Connection requests on LinkedIn have sky-rocketed since lockdown. This means your prospects are getting inundated with connection requests right now, making it harder for you to cut through noise and get noticed.
We’re all familiar with those generic “would be great to connect” request messages, but beware that this approach won’t get you anywhere in the current market.
Here’s how to get prospects to accept your LinkedIn connection requests and get the relationship off to a positive start…
Personalise your outreach
You know immediately when a LinkedIn message someone sends you has been lazily copied and pasted – so why would you send these messages to prospects? It’s a sure-fire way to get your connection request ignored.
Show your prospects you know exactly who they are and that you have a specific reason for reaching out – not just to bulk up your network.
Here are five ways to personalise your outreach:
- Highlight something specific about their profile (if you have something in common, that’s a bonus)
- Discuss a piece of content they recently shared that caught your eye
- Mention a mutual connection
- Use LinkedIn’s personalisation tools (if you have a LinkedIn license)
- Ask a question about their industry (this is an example of the foot-in-the-door method)
You can easily write a good hook in 300 characters – just make sure you use those characters wisely!
Don’t talk about yourself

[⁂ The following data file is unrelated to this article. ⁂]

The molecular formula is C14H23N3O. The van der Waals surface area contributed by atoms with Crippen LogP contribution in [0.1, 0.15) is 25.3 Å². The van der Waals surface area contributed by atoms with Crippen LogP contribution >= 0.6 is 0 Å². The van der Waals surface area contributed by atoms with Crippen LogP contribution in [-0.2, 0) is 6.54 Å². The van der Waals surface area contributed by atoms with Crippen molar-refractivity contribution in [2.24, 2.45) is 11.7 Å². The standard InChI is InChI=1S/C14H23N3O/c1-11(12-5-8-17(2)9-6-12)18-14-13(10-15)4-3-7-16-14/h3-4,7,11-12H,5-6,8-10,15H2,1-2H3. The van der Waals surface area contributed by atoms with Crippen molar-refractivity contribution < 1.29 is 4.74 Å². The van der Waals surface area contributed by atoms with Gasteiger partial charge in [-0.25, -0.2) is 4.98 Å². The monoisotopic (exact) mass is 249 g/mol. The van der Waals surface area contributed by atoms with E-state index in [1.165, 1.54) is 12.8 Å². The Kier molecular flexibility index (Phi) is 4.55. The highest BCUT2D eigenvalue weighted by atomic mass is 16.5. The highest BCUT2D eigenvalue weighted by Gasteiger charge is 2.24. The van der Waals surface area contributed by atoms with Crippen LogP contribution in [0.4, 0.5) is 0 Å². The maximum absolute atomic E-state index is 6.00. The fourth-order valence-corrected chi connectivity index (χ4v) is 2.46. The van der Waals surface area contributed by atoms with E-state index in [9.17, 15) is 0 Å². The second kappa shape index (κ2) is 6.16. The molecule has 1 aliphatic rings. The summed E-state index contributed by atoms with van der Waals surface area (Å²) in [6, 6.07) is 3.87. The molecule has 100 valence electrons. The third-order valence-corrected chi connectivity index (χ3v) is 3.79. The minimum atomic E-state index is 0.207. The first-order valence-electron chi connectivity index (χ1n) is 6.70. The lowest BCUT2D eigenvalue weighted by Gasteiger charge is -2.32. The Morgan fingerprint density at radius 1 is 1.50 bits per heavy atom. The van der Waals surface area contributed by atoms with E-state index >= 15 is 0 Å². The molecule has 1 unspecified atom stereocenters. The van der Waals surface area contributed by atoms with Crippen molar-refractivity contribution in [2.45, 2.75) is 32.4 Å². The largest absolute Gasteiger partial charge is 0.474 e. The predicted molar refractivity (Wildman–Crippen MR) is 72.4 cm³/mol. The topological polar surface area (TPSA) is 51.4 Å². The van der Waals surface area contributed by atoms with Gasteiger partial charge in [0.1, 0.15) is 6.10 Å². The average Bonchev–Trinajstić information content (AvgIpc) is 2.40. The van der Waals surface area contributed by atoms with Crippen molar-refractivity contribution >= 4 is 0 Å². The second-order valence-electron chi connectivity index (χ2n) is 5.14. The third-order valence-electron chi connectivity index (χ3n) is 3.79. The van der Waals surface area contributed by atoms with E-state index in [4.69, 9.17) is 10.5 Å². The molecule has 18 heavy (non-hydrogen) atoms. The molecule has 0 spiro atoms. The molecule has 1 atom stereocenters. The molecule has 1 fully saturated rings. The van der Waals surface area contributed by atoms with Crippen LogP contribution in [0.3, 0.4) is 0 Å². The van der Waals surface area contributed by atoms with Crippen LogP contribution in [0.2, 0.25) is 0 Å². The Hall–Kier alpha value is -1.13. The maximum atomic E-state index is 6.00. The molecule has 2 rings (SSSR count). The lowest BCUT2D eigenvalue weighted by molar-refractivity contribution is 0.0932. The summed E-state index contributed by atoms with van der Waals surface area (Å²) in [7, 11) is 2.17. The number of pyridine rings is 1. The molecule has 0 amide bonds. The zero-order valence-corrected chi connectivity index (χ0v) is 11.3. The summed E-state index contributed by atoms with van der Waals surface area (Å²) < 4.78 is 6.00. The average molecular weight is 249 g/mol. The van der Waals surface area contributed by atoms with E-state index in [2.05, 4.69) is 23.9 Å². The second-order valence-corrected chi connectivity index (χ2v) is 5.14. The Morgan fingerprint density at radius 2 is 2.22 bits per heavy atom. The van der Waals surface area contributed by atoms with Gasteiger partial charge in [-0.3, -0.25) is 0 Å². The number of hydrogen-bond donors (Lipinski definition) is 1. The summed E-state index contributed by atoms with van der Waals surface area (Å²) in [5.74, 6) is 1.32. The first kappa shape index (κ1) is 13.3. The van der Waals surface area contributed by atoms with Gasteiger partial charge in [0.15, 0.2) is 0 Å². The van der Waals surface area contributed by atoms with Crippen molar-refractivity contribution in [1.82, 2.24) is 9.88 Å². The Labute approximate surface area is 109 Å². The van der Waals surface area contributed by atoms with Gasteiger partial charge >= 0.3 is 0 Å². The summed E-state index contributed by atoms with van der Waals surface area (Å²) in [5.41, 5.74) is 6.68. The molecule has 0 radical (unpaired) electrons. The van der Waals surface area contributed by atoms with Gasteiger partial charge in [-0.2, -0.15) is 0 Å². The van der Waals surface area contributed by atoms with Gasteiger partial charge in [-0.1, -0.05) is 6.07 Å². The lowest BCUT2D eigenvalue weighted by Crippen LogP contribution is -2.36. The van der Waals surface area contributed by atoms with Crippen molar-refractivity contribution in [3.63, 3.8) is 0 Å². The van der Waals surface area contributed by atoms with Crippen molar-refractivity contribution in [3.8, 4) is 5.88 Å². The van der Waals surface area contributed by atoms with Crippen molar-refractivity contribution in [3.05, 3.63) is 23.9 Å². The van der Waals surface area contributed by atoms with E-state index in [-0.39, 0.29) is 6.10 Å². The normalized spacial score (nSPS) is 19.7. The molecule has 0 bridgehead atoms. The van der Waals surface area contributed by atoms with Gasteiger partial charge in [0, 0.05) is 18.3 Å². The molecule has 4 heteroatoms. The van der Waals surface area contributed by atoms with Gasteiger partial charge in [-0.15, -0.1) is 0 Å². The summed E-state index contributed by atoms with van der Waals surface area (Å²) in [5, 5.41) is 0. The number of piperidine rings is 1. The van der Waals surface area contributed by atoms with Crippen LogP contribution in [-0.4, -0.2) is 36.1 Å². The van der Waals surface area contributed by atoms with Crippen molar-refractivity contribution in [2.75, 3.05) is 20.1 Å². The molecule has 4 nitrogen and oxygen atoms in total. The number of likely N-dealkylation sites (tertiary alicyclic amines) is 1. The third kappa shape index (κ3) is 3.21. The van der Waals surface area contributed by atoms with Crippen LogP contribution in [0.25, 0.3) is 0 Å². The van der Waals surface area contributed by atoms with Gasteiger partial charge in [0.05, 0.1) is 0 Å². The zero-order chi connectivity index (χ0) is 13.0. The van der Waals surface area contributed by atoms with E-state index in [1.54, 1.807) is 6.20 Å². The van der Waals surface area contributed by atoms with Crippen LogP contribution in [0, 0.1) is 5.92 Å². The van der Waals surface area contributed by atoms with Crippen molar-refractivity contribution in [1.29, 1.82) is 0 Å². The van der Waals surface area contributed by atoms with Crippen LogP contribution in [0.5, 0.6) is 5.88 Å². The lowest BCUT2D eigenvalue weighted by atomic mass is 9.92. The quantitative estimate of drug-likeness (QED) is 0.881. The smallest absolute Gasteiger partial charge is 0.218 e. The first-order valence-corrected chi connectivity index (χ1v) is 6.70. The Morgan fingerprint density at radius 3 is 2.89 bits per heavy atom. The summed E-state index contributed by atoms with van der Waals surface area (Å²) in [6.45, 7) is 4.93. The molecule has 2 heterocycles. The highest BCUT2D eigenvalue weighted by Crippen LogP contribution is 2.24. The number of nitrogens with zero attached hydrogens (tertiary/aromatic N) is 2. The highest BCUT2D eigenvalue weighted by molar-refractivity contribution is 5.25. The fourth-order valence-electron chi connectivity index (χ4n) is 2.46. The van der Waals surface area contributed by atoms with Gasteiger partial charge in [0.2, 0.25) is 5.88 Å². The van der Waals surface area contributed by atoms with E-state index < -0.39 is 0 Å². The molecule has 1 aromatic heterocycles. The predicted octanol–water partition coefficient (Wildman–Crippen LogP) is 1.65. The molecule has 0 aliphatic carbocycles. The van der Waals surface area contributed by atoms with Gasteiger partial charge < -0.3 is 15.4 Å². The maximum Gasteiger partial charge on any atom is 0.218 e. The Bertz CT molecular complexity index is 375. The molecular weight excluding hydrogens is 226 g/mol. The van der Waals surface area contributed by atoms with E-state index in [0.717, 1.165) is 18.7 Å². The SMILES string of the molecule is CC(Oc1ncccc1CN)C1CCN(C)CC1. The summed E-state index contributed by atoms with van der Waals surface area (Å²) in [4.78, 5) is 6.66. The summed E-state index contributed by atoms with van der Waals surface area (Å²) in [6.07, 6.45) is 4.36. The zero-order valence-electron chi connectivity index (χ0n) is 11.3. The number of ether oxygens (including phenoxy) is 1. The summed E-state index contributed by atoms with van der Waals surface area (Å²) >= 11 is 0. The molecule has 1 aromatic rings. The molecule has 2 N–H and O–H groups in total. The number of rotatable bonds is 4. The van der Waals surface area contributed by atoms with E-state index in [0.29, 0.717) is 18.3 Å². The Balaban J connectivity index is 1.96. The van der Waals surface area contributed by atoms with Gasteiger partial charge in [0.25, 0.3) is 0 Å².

Always use the pronouns ‘you’ and ‘yours’ (rather than ‘I’, ‘me’ or ‘my’) as much as possible. There’s nothing more un-engaging than a stranger reaching out to talk about themselves.
Consider the below contrasting examples to see the difference:
Example 1: I’ve been a recruiter in the engineering sector for a numbers of year and have a great track record in the industry. It would be beneficial for us both to connect”.
Example 2: “I just saw your recent post about your team’s achievements – impressive. I’m representing a number of excellent candidates with similar skill sets to the engineers in your team. I’d love to connect to keep up with the good work you and your team are doing.
This tactic helps ensure your introduction gives your prospects some WIIFM (What’s In It For Me?) to show them you’re thinking about their needs and interests – not just your own.
Build a LinkedIn profile that sells you
If you send a connection request to someone you don’t know, it’s likely they’ll take a look at your LinkedIn profile before deciding whether to accept your request.
But does your profile page sell you as an expert?
These are the basics you need to check:
- Does your profile picture look professional?
- Does your ‘about me’ include the basics of your recruitment pitch?
- Have you gathered LinkedIn recommendations as proof that you’re great at what you do?
It’s also important to be connected to other prominent recruiters and leaders who are influencers in your specialist niche. Here are some tips on how to become a recruitment influencer yourself.
Get the connection requests to come to you!
If you’re receiving the connection requests instead of sending them, this puts the ball in your court from your first interaction with a prospect. It’s an ideal situation, so you should encourage people to connect with you as much as possible.
Encourage people in your niche to connect with you by making it clear that it’s ok – some people don’t appreciate requests from strangers, so it’s best to clarify that you’re happy to connect with strangers if they’re relevant to your niche.
You can do this by mentioning you’re happy to connect in LinkedIn posts and on your profile. You can’t guarantee that the people you want to connect with will go for it, but this tactic will help you build a larger LinkedIn network and this will mean your posts will have a wider reach.
LinkedIn is one of the best platforms to generate sales in recruitment. Download the eBook below to learn how to use social platforms to boost your recruitment sales.